Imagine a future where seniors are not hospitalized for chronic issues but instead live in the comfort of their own digitally equipped smart home. A home directly connected to health care providers and their loved ones, offering safety, security and health monitoring. Imagine a future where seniors who have lost their ability to drive are now issued a new licence for an autonomous vehicle — restoring their independence. A future where the car not only helps seniors get around, but also serves as a diagnostic hub for personalized health care.

Imagine a future where this technology is used all over the world, and when people look at it, they see “Made in Canada.”

The world’s population is growing older for three primary reasons: people are living longer, birth rates have plummeted, and the baby boomer generation, which represents a unique population spike, is moving into its senior years. There are already likely a billion seniors worldwide (latest data showed 962 million in 2017). By 2050, nearly a quarter of the population in all regions of the world will be over the age of 60, and this number will rise to nearly 3 billion by the end of the century. From a national perspective, being prepared for this demographic shift will be the difference between experiencing it as a global economic opportunity or as a national crisis.

In 2012, one in seven Canadians was a senior and, as a whole, seniors accounted for nearly half of all public sector health care costs. By 2030, almost one in four Canadians will be a senior citizen. The implications of this demographic shift for health care costs are staggering, without even taking into consideration the other institutional pressures and market demands that will swiftly follow as a result.

Canada should actively prepare for our demographic changes, not only to curb unsustainable health care costs but also to reap the benefits of this global economic opportunity.

The challenge

The OECD’s 2019 report on fiscal challenges and growth in aging societies is clear:

The “silver economy” can be a powerful source of new products, services and jobs where policies encourage entrepreneurship and innovation…People over 60 are on track to generate more than half of urban consumption growth in developed economies, fuelled by spending on healthcare… [However,] absent policy changes, ageing pressures could increase the public debt burden by average of 180% of GDP…over the next three decades.

The increasing pressure on public debt that the OECD is warning about is already being observed in Canada. This was highlighted in the 2018 Fiscal Sustainability Report by the Office of the Parliamentary Budget Officer. This growing challenge resulted in Canada’s premiers unanimously calling on the federal government to increase funding by an annual escalator of 5.2 percent to the Canada Health Transfer. These pressures will only continue to grow unless Canada can bring innovation to bear, reframing the challenge of an aging population and its burden on our public health care system into a driver for economic growth and improved health outcomes.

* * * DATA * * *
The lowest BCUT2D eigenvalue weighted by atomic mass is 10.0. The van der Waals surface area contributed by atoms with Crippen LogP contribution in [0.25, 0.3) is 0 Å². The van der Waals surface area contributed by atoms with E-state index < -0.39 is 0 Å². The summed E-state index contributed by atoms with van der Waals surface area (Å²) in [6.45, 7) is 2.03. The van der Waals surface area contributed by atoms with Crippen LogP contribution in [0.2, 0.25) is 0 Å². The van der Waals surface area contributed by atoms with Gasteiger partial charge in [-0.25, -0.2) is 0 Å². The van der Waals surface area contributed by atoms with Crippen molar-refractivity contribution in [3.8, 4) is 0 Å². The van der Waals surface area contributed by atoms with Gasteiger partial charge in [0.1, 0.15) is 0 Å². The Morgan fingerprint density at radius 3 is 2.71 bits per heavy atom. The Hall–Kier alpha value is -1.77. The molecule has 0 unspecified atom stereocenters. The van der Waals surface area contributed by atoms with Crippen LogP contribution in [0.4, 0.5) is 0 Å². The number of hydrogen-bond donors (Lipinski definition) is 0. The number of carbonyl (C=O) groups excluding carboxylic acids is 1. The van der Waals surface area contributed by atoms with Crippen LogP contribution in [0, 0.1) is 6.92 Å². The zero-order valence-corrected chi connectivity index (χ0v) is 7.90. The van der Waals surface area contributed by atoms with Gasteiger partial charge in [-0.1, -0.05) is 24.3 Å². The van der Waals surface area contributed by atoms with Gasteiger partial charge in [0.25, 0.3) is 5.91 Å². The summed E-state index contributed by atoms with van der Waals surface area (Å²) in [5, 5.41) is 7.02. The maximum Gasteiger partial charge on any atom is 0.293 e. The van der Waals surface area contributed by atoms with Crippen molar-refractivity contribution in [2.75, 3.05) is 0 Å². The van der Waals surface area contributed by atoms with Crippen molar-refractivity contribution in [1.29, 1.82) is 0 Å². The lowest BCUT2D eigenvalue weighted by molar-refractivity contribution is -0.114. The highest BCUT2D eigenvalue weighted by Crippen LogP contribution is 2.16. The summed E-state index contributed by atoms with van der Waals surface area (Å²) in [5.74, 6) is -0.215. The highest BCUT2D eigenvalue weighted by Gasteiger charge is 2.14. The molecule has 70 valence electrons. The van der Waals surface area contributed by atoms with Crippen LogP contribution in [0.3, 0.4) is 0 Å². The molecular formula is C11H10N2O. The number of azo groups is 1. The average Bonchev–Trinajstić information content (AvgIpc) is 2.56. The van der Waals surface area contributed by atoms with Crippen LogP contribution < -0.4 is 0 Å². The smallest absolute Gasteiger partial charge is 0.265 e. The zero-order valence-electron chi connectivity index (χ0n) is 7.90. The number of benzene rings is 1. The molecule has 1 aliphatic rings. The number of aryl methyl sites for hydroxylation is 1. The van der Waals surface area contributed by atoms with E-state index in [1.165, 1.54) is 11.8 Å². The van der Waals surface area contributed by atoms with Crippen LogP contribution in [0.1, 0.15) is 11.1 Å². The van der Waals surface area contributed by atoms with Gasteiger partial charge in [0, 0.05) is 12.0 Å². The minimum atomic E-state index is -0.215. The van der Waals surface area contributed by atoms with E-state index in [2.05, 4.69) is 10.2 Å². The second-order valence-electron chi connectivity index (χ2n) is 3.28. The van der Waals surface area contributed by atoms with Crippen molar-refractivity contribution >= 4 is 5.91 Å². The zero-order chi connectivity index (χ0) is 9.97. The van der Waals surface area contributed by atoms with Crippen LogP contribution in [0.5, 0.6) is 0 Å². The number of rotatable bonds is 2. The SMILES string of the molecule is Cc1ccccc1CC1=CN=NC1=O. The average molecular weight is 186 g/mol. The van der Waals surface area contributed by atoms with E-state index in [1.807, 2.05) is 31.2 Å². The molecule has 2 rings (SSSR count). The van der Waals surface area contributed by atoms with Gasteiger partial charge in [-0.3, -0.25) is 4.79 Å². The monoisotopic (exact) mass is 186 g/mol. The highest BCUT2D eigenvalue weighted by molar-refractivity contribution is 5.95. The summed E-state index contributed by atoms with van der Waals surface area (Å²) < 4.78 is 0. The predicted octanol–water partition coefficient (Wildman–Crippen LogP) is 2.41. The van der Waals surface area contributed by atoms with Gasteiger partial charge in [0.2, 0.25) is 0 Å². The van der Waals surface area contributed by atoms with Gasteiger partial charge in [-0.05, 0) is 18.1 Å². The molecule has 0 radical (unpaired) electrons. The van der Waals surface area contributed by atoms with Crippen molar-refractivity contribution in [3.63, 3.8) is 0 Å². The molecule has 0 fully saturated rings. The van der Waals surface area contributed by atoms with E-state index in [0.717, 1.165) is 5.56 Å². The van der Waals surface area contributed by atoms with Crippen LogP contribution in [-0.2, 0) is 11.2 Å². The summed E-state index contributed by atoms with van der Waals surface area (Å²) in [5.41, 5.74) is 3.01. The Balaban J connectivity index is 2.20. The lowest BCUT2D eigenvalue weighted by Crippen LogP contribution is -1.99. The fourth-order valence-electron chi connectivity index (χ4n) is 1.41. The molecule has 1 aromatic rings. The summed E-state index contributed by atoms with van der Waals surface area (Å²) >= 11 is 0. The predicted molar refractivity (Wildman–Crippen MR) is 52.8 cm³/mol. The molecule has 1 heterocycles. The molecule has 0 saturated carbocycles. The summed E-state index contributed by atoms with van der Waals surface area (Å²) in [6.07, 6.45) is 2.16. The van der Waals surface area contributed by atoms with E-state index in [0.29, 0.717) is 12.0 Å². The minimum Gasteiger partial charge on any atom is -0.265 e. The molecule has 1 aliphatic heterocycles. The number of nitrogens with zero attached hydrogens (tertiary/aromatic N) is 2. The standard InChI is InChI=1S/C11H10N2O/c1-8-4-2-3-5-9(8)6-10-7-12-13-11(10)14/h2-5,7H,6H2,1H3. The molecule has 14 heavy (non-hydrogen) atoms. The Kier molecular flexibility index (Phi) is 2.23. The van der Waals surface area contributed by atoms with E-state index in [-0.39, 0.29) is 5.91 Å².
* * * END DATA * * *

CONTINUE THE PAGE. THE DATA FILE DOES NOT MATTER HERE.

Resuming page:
The opportunity

Canada is uniquely positioned to seize a global competitive advantage over the “silver economy” if it pursues ambitious policy packages targeting the aging population, especially those related to long-term care (LTC). The domain of LTC is a low-hanging fruit for alleviating bottom-line pressures through innovation and is also a priority for transformation. The country will need 199,000 new LTC beds by 2035, at a cost of at least $130 billion to the health care system, according to the Conference Board of Canada. While more LTC beds are certainly part of the solution, the health system cannot continue to simply absorb the costs associated with our rapidly aging population. LTC is a distinct subsector within health care where funding is split between health services and accommodation services with a mix of private and public costing options. This blended funding model, in combination with the unsustainable demand for LTC, can serve as the necessary genesis for preparing Canada’s health care system and our economy for global aging. In other words, start with LTC and the rest will follow.

An emerging branch of health care technology known as “age-tech” is providing novel solutions for LTC, including assisted living technologies, the Internet of Things, sensors, digital home care and more. Age-tech for the silver economy will be a multi-trillion-dollar global market within the next half decade. It is estimated to grow to $8.5 trillion by 2025 in Europe alone, according to a European Commission study.

With Canada’s hallmark public health system, our country can leverage this brand to be a leader in age-tech. For example, using unique linked data sets in Canada, we know that older adult drivers drive at different times of day, drive on different roads, respond to environments differently and interact with automobile technology differently than their younger counterparts, yet companies still do not design cars to be inclusive of this growing and powerful market segment: seniors.